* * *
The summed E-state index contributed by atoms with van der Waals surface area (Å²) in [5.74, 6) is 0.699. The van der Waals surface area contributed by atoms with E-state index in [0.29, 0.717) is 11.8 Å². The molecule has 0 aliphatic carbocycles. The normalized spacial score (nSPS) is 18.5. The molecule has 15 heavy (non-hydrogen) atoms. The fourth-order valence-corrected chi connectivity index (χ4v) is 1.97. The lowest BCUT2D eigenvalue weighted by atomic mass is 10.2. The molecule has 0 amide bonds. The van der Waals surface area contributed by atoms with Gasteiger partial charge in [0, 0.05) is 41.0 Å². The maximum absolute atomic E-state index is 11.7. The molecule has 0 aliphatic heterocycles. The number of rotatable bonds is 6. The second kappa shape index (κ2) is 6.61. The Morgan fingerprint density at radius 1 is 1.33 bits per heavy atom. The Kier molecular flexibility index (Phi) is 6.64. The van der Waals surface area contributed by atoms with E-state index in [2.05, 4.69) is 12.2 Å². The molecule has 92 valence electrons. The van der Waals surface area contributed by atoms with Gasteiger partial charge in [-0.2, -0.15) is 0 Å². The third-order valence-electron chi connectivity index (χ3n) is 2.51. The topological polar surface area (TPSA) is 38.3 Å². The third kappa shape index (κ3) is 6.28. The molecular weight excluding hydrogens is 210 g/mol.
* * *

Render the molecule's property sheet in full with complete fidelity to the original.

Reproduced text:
The summed E-state index contributed by atoms with van der Waals surface area (Å²) in [5.74, 6) is 0.699. The van der Waals surface area contributed by atoms with E-state index in [0.29, 0.717) is 11.8 Å². The molecule has 0 aliphatic carbocycles. The normalized spacial score (nSPS) is 18.5. The molecule has 15 heavy (non-hydrogen) atoms. The fourth-order valence-corrected chi connectivity index (χ4v) is 1.97. The lowest BCUT2D eigenvalue weighted by atomic mass is 10.2. The molecule has 0 amide bonds. The van der Waals surface area contributed by atoms with Gasteiger partial charge in [0, 0.05) is 41.0 Å². The maximum absolute atomic E-state index is 11.7. The molecule has 0 aliphatic heterocycles. The number of rotatable bonds is 6. The second kappa shape index (κ2) is 6.61. The Morgan fingerprint density at radius 1 is 1.33 bits per heavy atom. The Kier molecular flexibility index (Phi) is 6.64. The van der Waals surface area contributed by atoms with E-state index in [2.05, 4.69) is 12.2 Å². The molecule has 92 valence electrons. The van der Waals surface area contributed by atoms with Gasteiger partial charge in [-0.2, -0.15) is 0 Å². The third-order valence-electron chi connectivity index (χ3n) is 2.51. The topological polar surface area (TPSA) is 38.3 Å². The third kappa shape index (κ3) is 6.28. The molecular weight excluding hydrogens is 210 g/mol.